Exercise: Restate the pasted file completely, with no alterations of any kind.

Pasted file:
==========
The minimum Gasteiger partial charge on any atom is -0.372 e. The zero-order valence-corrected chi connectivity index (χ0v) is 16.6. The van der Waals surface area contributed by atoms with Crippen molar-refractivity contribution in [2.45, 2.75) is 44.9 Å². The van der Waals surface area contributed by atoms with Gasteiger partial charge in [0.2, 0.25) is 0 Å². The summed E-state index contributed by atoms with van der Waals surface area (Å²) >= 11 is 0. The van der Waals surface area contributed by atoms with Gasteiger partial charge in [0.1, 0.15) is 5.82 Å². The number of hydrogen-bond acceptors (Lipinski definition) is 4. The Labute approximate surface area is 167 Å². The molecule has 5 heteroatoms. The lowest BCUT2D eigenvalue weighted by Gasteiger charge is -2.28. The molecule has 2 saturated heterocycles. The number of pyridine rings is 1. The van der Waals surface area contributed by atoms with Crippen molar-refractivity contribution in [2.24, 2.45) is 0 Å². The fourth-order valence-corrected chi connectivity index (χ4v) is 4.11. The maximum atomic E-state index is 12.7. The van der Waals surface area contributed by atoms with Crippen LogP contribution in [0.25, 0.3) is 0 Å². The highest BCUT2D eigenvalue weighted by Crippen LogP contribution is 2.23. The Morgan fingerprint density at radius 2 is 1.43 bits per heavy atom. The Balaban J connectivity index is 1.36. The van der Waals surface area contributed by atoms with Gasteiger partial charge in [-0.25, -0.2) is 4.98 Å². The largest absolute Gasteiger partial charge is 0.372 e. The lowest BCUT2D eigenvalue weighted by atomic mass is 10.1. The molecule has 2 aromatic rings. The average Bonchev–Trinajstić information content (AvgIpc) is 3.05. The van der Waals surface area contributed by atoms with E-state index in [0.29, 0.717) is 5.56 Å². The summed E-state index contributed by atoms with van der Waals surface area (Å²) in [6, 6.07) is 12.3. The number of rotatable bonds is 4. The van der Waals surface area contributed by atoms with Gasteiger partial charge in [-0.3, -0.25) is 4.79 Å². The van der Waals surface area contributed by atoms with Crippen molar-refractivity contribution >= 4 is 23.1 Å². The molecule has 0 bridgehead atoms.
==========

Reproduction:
The minimum Gasteiger partial charge on any atom is -0.372 e. The zero-order valence-corrected chi connectivity index (χ0v) is 16.6. The van der Waals surface area contributed by atoms with Crippen molar-refractivity contribution in [2.45, 2.75) is 44.9 Å². The van der Waals surface area contributed by atoms with Gasteiger partial charge in [0.2, 0.25) is 0 Å². The summed E-state index contributed by atoms with van der Waals surface area (Å²) >= 11 is 0. The van der Waals surface area contributed by atoms with Gasteiger partial charge in [0.1, 0.15) is 5.82 Å². The number of hydrogen-bond acceptors (Lipinski definition) is 4. The Labute approximate surface area is 167 Å². The molecule has 5 heteroatoms. The lowest BCUT2D eigenvalue weighted by Gasteiger charge is -2.28. The molecule has 2 saturated heterocycles. The number of pyridine rings is 1. The van der Waals surface area contributed by atoms with Crippen molar-refractivity contribution in [2.24, 2.45) is 0 Å². The fourth-order valence-corrected chi connectivity index (χ4v) is 4.11. The maximum atomic E-state index is 12.7. The van der Waals surface area contributed by atoms with Crippen LogP contribution in [0.25, 0.3) is 0 Å². The highest BCUT2D eigenvalue weighted by Crippen LogP contribution is 2.23. The Morgan fingerprint density at radius 2 is 1.43 bits per heavy atom. The Balaban J connectivity index is 1.36. The van der Waals surface area contributed by atoms with Gasteiger partial charge in [-0.25, -0.2) is 4.98 Å². The largest absolute Gasteiger partial charge is 0.372 e. The lowest BCUT2D eigenvalue weighted by atomic mass is 10.1. The molecule has 2 aromatic rings. The average Bonchev–Trinajstić information content (AvgIpc) is 3.05. The van der Waals surface area contributed by atoms with E-state index in [0.29, 0.717) is 5.56 Å². The summed E-state index contributed by atoms with van der Waals surface area (Å²) in [6, 6.07) is 12.3. The number of rotatable bonds is 4. The van der Waals surface area contributed by atoms with Gasteiger partial charge in [-0.3, -0.25) is 4.79 Å². The van der Waals surface area contributed by atoms with Crippen molar-refractivity contribution >= 4 is 23.1 Å². The molecule has 0 bridgehead atoms.